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U.S. F-22 Raptor fighters fly alongside a KC-135 refueling plane over European airspace, during a flight from Britain to Mihail Kogalniceanu air base in Romania April 25, 2016. REUTERS/Toby Melville

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By William James

MIHAIL KOGALNICEANU AIR BASE, Romania (Reuters) - Two highly advanced U.S. fighters flew to the Black Sea on Monday for the first time since Washington beefed up military support for NATO's eastern European allies who say they face aggression from Russia.

President Barack Obama promised in 2014 to bolster the defences of NATO's eastern members, unnerved by Russia's annexation of Ukraine's Crimea and the Kremlin's backing for pro-Russian forces in eastern Ukraine.

A U.S. KC-135 refuelling plane flew with the two F-22 Raptor fighters from Britain to Romania's Mihail Kogalniceanu air base on the Black Sea.

"We're here today to demonstrate our capability to take the F-22 anywhere needed in NATO or across Europe," said Squadron commander Daniel Lehoski.

"We want to ... actually fly the aircraft and train with our NATO allies," he told a travelling Reuters reporter.

The F-22s are almost impossible to detect on radar and so advanced that the U.S. Congress has banned Lockheed Martin from selling them abroad. The U.S. has deployed 12 of them at a British base in eastern England.

"The increased size of the 2016 deployment ... allows U.S. Forces to assert their presence more widely across the eastern frontier," said U.S. Air Force spokeswoman Major Sheryll Klinkel.

"We want to be able to operate out of multiple locations. We want to be able to keep our adversary guessing on where we're going to go next."

The West is seeking to strengthen the defences of its eastern flank and reassure eastern European NATO members - such as Poland, the Baltic states and Czech republic which spent decades under Soviet dominance - without provoking the Kremlin by stationing large forces permanently.

But tensions are rising and Russia says the NATO build-up is stoking a dangerous situation.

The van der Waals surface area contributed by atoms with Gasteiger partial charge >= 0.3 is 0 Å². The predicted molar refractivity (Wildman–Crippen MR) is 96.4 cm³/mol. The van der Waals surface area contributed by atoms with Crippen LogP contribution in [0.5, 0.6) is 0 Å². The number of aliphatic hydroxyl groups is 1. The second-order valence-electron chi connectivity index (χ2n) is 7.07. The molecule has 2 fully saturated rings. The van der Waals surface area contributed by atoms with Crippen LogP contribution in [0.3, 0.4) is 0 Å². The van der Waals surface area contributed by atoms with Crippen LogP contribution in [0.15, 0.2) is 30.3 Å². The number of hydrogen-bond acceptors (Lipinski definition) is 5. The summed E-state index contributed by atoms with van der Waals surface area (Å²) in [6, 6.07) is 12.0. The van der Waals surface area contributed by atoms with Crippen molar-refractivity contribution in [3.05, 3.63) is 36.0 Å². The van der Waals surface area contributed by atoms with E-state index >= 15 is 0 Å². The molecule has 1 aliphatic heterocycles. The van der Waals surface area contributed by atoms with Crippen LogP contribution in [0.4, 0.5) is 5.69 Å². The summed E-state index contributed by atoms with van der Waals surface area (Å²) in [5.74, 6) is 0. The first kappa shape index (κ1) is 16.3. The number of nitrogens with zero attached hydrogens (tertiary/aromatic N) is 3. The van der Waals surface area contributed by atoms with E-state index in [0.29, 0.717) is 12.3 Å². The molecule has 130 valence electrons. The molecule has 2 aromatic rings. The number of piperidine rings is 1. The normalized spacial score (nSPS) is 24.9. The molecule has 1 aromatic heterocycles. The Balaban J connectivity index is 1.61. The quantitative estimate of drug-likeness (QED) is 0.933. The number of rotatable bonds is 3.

FACING THE BEAR

Two Russian warplanes flew simulated attack passes near a U.S. guided missile destroyer in the Baltic Sea in early April, said U.S. officials, who said the vessel was on routine business near Poland.

A Russian helicopter also made passes around the ship, the USS Donald Cook, taking pictures. The nearest Russian territory was about 70 nautical miles away in its enclave of Kaliningrad, which sits between Lithuania and Poland.

Obama's European Reassurance Initiative includes greater U.S. participation in training and exercises, deploying U.S. military planners, and more persistent naval deployments on Russia's doorstep.

The Black Sea is of particular focus as NATO is seeking to counter Russia's military build-up in Crimea, home to Russia's Black Sea fleet. Russia annexed Crimea in March 2014 after street protests forced a prom-Moscow president to flee.

Turkey, Bulgaria and Romania may expand NATO maritime presence in the Black Sea as part of a broader strategy to deter Russia, NATO's deputy chief said on Friday.

Russia has threatened to retaliate against any such moves and some NATO members, including Germany, are sceptical of the idea for fear of antagonizing Moscow.

"We are facing NATO military build-up which is completely unjustified. NATO is deploying military assets near Russian borders," Russia’s ambassador to NATO, Alexander Grushko, told Reuters earlier this month.

"We are in a very dangerous situation that could lead us to worsened security," Grushko said.

(Reporting by William James, writing by Guy Faulconbridge; editing by Richard Balmforth)

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